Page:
Magnetic resonance imaging: from 1300 euros
Ultrasound scan: from 400 euros
PET / CT: from 2000 euros

As a rule, the entire cycle of diagnosis takes a couple of working days. The key methods are: blood tests, lymph node biopsy and bone marrow examination. Without a histological examination of the lymph node or other affected tissue, it is impossible to determine exactly what type of disease the patient suffers from. After that, doctors can predict the further course of NHL (response to therapy, the likelihood of a relapse). High-quality diagnostics is crucial for choosing the most appropriate treatment.

New treatment options for non-Hodgkin's lymphoma in Germany

In order to ensure safety and increase the chances of success, we recommend choosing specialized clinics with extensive experience in treating blood cancer and working with medical tourists.

These are mainly large medical centers, such as the University Hospital Cologne (Uniklinik Koln), the University Hospital Düsseldorf, the Onco-Hematology Department of the Nordwest Krankenhaus in Frankfurt and the Hematology Clinic in Essen (Uniklinik Essen).

Helios and Asklepios private clinics are also offer great opportunities.

New treatment options for non-Hodgkin's lymphoma in Germany

The main treatments for non-Hodgkin lymphoma are:

• Chemotherapy
• Radiation therapy
• Monoclonal antibodies
• Signal transduction inhibitors
• Bone marrow transplantation

Since the disease is systemic (affects the entire body), surgery is not an option. The choice of treatment tactics largely depends on the type of non-Hodgkin's lymphoma and the stage of the disease at the time of diagnosis. For example, high-grade lymphomas respond well to chemotherapy and can be effectively controlled even in the later stages. Standard treatment regimens may include fludarabine, chlorambucil, cyclophosphamide, doxorubicin, vincristine and prednisone.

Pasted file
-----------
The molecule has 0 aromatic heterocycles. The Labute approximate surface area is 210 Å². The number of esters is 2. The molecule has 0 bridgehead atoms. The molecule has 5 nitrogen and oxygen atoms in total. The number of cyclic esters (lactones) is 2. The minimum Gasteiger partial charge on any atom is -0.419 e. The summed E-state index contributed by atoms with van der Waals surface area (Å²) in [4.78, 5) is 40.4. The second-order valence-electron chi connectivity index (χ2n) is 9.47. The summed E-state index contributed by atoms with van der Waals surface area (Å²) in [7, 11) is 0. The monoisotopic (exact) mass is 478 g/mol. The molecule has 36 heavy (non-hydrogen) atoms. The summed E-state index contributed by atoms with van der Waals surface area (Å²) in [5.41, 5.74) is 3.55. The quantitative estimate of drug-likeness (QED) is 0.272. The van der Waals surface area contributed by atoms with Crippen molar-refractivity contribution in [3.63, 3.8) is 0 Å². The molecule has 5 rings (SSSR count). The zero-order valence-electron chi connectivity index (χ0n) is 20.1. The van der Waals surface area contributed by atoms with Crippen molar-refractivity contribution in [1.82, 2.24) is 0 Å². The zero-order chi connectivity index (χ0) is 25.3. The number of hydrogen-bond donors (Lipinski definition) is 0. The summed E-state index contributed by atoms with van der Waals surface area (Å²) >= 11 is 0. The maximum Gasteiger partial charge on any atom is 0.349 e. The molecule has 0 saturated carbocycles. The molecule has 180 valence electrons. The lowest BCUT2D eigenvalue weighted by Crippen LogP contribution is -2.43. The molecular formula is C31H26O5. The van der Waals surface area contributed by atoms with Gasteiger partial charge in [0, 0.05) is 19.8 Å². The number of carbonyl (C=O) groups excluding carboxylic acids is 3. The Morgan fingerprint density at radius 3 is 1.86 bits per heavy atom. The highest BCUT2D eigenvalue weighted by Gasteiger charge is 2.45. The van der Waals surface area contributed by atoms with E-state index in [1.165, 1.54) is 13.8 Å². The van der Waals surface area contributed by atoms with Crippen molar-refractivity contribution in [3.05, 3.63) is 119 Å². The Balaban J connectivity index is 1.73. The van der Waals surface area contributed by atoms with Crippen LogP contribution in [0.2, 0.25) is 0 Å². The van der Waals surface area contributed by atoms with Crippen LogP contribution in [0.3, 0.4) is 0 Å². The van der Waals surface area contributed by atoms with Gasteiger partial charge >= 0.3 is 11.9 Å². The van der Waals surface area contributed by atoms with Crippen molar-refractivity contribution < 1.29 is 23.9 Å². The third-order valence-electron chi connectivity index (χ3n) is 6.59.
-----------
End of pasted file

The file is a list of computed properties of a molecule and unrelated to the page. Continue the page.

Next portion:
Chemotherapy of lymphoma costs from 2,500-3,000 euros for one course.

With a lazy (indolent) lymphoma, chemotherapy is ineffective, but in the early stages it can be cured by radiation therapy. This paradox is explained by the fact that in high-grade tumors cells divide quickly and most chemotherapy agents works in the phase of cell division.

The cost of radiation therapy is 7,500-8,000 euros or more.

Immunotherapy using monoclonal antibodies is not possible with all types of non-Hodgkin's lymphoma. German clinics are developing a fundamentally new method of radioimmunotherapy – the treatment of cancer with labeled radioactive antibodies.

Radioimmunotherapy of B-cell lymphoma is performed using Irbitumomab-Thiuxetan (Ibritumomab Tiuxetan) – an immunoconjugate drug containing a radioactive isotope with monoclonal antibodies to CD20. The patient's age and the presence of chronic diseases are also taken into account by German oncologists when choosing treatment tactics. Some patients are not candidates for aggressive chemotherapy or radiation – they receive more gentle therapy.

After successful treatment, regular follow-up visits and lab tests are recommended.